Julio Jones and the Falcons hope to build off of last season's strong finish
The hopes were high for the Atlanta Falcons heading into the 2019 season. After a skid driven by injuries and questionable coaching in 2018, the team reverted to Dirk Koetter as its offensive coordinator and let head coach Dan Quinn call the shots on defense. It didn't work. Rather than rejuvenate the play calling, the Falcons cratered to a 1-7 record just before Halloween and looked like the worst Falcons team since 2007, the year before people like general manager Thomas Dimitroff and quarterback Matt Ryan were even in Atlanta.
But then something changed. The team stunned division rival New Orleans on the road and fired off a 6-2 finish, leaving everyone a bit taken aback. Quinn and Dimitroff went from being on the hottest of seats to being firmly in charge of the Falcons for the 2020 season. The team that played in the last half didn't look anything like the one that started the year. Which team will show up this fall?
The Falcons offense in 2019 was a bit hard to decipher. They started the season barely able to drive down the field in Week 1 and entered the bye week averaging 20.6 points per game, scoring many of their points in garbage time and shootouts. After the bye week, the team averaged 27.0 points per game.
Ryan is coming off another great season on paper (4,466 yards, 26 touchdowns, 66.2 percent completion rate) and should be the starter in Atlanta for the next few years, at the least. He's flanked by perhaps the best wide receiver in football in Julio Jones, who is still in his prime and coming off a 1,394-yard, six-touchdown season. Former first-round receiver Calvin Ridley adds a powerful counter for Jones and should be just now beginning to tap into his sky-high potential. Russell Gage showed well as a second receiver when Ridley went down with injury late last season. That trio will be formidable going forward.
The Falcons are taking a flier on former Vikings WR Laquon Treadwell to compete for a reserve role and could see younger players like former UDFAs Olamide Zaccheaus and Christian Blake vie for spots in the rotation as well.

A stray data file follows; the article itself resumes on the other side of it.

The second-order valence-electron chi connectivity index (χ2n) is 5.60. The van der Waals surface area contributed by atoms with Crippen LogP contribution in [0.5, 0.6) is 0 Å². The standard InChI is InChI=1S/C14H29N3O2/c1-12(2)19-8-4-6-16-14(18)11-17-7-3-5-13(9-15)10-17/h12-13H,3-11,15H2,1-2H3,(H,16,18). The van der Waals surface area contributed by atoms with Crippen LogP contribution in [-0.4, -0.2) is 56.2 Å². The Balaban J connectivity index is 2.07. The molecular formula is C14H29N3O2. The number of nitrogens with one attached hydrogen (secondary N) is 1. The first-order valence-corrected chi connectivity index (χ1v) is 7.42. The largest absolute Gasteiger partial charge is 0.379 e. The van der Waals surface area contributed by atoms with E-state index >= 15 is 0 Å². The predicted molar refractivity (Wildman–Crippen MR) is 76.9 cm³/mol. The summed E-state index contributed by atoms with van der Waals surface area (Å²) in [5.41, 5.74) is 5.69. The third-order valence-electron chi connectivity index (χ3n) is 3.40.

At tight end, the team is leaning on 2020 trade acquisition Hayden Hurst out of Baltimore, who fell behind on a rigorous depth chart but has oodles of potential. Jaeden Graham and Vanderbilt 2020 UDFA Jared Pinkney are the best options right now behind Hurst. Additional moves could be made there to help soften the loss of departed TE Austin Hooper (now with the Cleveland Browns).
The Falcons made a smart gamble on released Rams RB Todd Gurley II, a Georgia legend and Peachtree Street favorite. A former MVP candidate, Gurley has an arthritic knee that may limit his snaps and prevent him from fully being the guy who torched defenses to start his career. He averaged roughly 135 yards from scrimmage per game in 2017-18, but that number plummeted to 70 yards per game in 2019. But he's only 26 and should still be considered a major threat. Three-year vet Brian Hill, 2018 fourth-round pick Ito Smith and 2019 fifth-round pick Qadree Ollison will add depth to that spot, and Keith Smith will be the fullback.
Jake Matthews and Alex Mack will be back to anchor the left tackle and center spots, respectively, though the Falcons drafted Mack's eventual successor in Temple's Matt Hennessy in the third round of the 2020 NFL Draft. In the meantime, Hennessy is expected to compete for the left guard spot with guys like James Carpenter, Jamon Brown and Matt Gono. He's got the inside shot to win it outright and play there until Mack departs. Promising 2019 first-round picks Chris Lindstrom and Kaleb McGary will man the right side, which could give Atlanta its best offensive line prospects since 2017. That could bode well for a team that needs to live up to the potential of its QB and skill players.